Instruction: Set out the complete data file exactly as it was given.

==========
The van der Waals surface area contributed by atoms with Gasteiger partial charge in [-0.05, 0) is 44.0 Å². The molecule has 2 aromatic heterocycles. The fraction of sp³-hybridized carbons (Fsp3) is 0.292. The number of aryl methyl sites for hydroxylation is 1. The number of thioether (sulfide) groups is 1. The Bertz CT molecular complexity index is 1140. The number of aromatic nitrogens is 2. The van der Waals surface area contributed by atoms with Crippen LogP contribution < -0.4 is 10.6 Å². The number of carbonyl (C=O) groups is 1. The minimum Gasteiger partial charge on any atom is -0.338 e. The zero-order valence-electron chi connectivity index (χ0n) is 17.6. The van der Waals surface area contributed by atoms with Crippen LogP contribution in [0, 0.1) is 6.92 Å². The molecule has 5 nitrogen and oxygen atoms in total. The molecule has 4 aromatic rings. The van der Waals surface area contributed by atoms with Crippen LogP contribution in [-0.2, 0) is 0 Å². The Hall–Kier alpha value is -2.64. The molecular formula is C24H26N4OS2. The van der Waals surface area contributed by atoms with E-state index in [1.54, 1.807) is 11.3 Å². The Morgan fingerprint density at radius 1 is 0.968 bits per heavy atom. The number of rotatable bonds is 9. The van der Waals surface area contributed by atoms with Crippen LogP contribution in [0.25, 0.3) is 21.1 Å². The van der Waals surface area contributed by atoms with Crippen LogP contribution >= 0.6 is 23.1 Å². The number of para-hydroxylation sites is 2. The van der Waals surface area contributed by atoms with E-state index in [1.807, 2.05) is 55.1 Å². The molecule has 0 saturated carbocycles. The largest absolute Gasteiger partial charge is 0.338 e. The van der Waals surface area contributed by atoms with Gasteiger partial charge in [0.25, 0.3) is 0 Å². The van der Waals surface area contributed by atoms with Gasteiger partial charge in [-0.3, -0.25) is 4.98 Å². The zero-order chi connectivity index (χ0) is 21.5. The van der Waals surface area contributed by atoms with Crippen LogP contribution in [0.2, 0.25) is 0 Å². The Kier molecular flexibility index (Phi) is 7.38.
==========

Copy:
The van der Waals surface area contributed by atoms with Gasteiger partial charge in [-0.05, 0) is 44.0 Å². The molecule has 2 aromatic heterocycles. The fraction of sp³-hybridized carbons (Fsp3) is 0.292. The number of aryl methyl sites for hydroxylation is 1. The number of thioether (sulfide) groups is 1. The Bertz CT molecular complexity index is 1140. The number of aromatic nitrogens is 2. The van der Waals surface area contributed by atoms with Crippen LogP contribution < -0.4 is 10.6 Å². The number of carbonyl (C=O) groups is 1. The minimum Gasteiger partial charge on any atom is -0.338 e. The zero-order valence-electron chi connectivity index (χ0n) is 17.6. The van der Waals surface area contributed by atoms with Crippen LogP contribution in [0, 0.1) is 6.92 Å². The molecule has 5 nitrogen and oxygen atoms in total. The molecule has 4 aromatic rings. The van der Waals surface area contributed by atoms with Crippen LogP contribution in [-0.2, 0) is 0 Å². The Hall–Kier alpha value is -2.64. The molecular formula is C24H26N4OS2. The van der Waals surface area contributed by atoms with E-state index in [1.54, 1.807) is 11.3 Å². The Morgan fingerprint density at radius 1 is 0.968 bits per heavy atom. The number of rotatable bonds is 9. The van der Waals surface area contributed by atoms with Crippen LogP contribution in [0.25, 0.3) is 21.1 Å². The van der Waals surface area contributed by atoms with Crippen LogP contribution >= 0.6 is 23.1 Å². The number of para-hydroxylation sites is 2. The van der Waals surface area contributed by atoms with E-state index in [1.807, 2.05) is 55.1 Å². The molecule has 0 saturated carbocycles. The largest absolute Gasteiger partial charge is 0.338 e. The van der Waals surface area contributed by atoms with Gasteiger partial charge in [0.25, 0.3) is 0 Å². The van der Waals surface area contributed by atoms with Gasteiger partial charge in [-0.3, -0.25) is 4.98 Å². The zero-order chi connectivity index (χ0) is 21.5. The van der Waals surface area contributed by atoms with Crippen LogP contribution in [0.2, 0.25) is 0 Å². The Kier molecular flexibility index (Phi) is 7.38.